The Coalition of the Opposition for Change  (Copa 2016), composed of 17 political parties including Hama Amadou’s Moden FA Lumana Africa, and Seyni Oumarou’s MNSD Nassara viewed the Coup K.O. slogan as “unrealistic and even provocative.” They argued that given Niger’s pluralistic and highly fragmented political party system, no presidential candidate has ever won the elections in the first round, except for Ibrahim Mainassara Baré’s fraudulent victory in 1996. From their perspective, the Coup K.O. slogan was nothing more than a pledge to another electoral fraud, which would only result in chaos for the country.

Figure 2 Niger

Figure 2: Coup K.O caricature portraying Issoufou Mahamdou knocking out Niger. Published by the pro-opposition newspaper, Monde d’Aujourdh’hui.

The Coup K.O. slogan thus contributed to exacerbating an already tense political climate between the opposition and the government. The electoral campaign was in fact marked by a series of arrests of members of the oppositions, clashes between the police and partisans of Hama Amadou, and an unprecedented level of verbal violence, particularly on social media. Two days before the elections, Amadou Boubacar Cisse, the spokesperson of Copa 2016, declared that his coalition would reject any result that gave Issoufou the victory in the first round.

Voter Mobilization and the Revival of Ethno-Regionalism

In Niger, political ideology has never been a relevant factor of political mobilization. Party affiliation, however, used to be strong, but is now in decline in favor of sympathy towards, and personal connections with, political candidates. In the absence of these two factors, ethno-regionalist feeling has emerged as one of the most effective means for political mobilization. Political parties’ strongholds correspond, in fact, to the region or city of origin of candidates. Thus in the 2016 elections major candidates such as Mahamane Ousmane, Issoufou Mahamadou, Ibrahim Yacouba, and Hama Amadou each won over 50% of the votes in their region of origin, respectively Zinder, Tahoua, Doutchi and Niamey. This preference is partly based on clientelistic incentives, such as voters’ expectation that their chance of gaining privileged access to state resources is greater if people from their region or ethnic group hold power.

In this election, ethno-regionalism was enhanced by a feeling of empathy vis-à-vis certain candidates who were deemed victims of harassment by the government. Candidates such as Hama Amadou, who ran his campaign from prison, and Mahamane Ousmane, who was ousted from his own CDS Rahama party, largely benefitted from voters’ empathy in their respective fiefdoms. In Zinder, Mahamane Ousmane’s supporters prominently used Hausa proverbs that evoke social obligations to lend support to a victimized relative or friend: naka naka ne komin lalacewarshi (“yours is yours no matter how bad he is; if you reject yours, then who will love/support him?”) or ranar takaici kai ya cire (Anger must be expressed regardless of the consequences), or also Ba aro ba haya, yaw aikin gidanmu muke yi (“No loan no rent, now we are working for our own.”) In their local meaning and contexts, these proverbs convey a sort of ethno-regional chauvinism that had hitherto been latent and in decline.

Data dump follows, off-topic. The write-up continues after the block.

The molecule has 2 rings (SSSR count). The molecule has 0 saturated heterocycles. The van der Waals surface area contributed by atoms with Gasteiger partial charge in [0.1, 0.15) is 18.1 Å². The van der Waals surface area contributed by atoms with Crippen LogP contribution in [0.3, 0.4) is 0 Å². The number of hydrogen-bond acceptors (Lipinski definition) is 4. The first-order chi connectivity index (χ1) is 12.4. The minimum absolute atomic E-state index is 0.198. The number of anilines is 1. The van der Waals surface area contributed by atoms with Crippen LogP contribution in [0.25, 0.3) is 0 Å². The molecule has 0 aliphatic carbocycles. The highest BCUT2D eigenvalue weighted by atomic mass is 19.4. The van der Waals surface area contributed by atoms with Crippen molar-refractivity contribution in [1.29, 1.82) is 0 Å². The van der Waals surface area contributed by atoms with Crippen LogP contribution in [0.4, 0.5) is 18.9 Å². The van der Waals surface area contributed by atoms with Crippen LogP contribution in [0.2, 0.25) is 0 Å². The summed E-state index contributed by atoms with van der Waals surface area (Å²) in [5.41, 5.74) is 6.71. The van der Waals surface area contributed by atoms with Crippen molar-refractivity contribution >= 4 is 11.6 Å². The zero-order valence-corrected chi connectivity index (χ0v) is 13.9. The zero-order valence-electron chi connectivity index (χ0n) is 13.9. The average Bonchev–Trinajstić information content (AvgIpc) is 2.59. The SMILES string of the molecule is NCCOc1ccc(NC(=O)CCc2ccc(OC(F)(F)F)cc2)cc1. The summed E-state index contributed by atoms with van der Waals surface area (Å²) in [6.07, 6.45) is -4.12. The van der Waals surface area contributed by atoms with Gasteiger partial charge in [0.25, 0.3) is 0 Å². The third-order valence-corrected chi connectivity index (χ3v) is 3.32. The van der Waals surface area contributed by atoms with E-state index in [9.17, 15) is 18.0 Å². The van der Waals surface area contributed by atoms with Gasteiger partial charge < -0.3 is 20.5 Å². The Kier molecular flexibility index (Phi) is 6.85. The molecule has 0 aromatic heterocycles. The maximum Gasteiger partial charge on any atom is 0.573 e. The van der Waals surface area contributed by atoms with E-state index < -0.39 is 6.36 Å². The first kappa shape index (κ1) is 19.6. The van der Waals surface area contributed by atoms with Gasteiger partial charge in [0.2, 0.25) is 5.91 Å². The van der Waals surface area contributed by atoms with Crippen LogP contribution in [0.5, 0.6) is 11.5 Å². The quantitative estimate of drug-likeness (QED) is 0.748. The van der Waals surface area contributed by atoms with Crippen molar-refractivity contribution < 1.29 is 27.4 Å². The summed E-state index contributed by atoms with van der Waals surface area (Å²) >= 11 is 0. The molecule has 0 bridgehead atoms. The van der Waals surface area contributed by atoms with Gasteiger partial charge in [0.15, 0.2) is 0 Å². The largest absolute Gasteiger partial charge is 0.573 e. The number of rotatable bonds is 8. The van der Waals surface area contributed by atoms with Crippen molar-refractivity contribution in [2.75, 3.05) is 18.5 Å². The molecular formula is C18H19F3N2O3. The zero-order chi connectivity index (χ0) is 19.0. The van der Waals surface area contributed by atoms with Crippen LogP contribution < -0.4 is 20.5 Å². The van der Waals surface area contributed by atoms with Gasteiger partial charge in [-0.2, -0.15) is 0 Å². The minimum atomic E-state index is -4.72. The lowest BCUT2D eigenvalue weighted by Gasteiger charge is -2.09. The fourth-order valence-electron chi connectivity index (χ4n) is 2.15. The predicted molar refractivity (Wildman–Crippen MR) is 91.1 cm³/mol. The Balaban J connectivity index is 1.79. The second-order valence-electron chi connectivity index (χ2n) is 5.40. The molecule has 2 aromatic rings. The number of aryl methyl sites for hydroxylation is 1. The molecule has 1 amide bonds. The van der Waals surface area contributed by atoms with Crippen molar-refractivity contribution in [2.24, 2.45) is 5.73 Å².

Ethno-regionalism, however, seems to have been more prevalent in the presidential than in the legislative elections. Regarding the latter, local relations of reciprocity such as attending neighbors’ social ceremonies, helping out people in need, generosity, and other such valued personal traits, tended to override the ethno-regionalist considerations. Thus for example in Zinder, a city that is overwhelmingly Hausa and known for its communitarian support for Mahamane Ousmane, there was nevertheless a strong enthusiasm for ethnically Zarma legislative candidates from Dosso and Tillabery.

Remarkably, religion did not play a significant role in the campaign, except for a few references to the anti-Charlie Hebdo riots that struck the country in January 2015. Religious leaders’ activism in the electoral process was limited to invocations and appeals for peaceful elections. Despite the unprecedented rise of political Islam in the region, it is quite surprising that no religious-based movement similar to the Malian Sabati 2012 or the Mauritanian Tawassoul arose in Niger. Perhaps the popular view of politics as dirty and ungodly, together with the Nigerien government’s assertive management of the religious sphere, have created an unfavorable context for religious leaders to develop political ambitions.

Electoral Frauds

Although the elections took place peacefully and on a globally satisfactory note from the point of view of international observers, there have also been reports of several types of fraud that included underage voting, rigging of election results, and vote buying.  While vote buying has remained an effective political tool in Nigerien elections, particularly in rural areas, its effectiveness was in fact declining, as voters had become increasingly aware that, given the way the electoral system operates, they can actually accept money and still vote for the candidate of their choice. But given the high stakes of this election, vote-buyers proved more persuasive, raising the offered amount to a level never reached before in order to try to ensure the voters’ full loyalty. The “cost” of a vote has thus varied significantly. While some people in Zinder apparently accepted to sell their vote in exchange for small amounts of cash – between 1,000 and 2,000 CFA (about $2 to $4) – or for small items such as soap, in Maradi, a closely-contested town, the cost of vote saw an unprecedented inflation, reaching up to 10,000 CFA (about $20) per vote, or a bag of rice.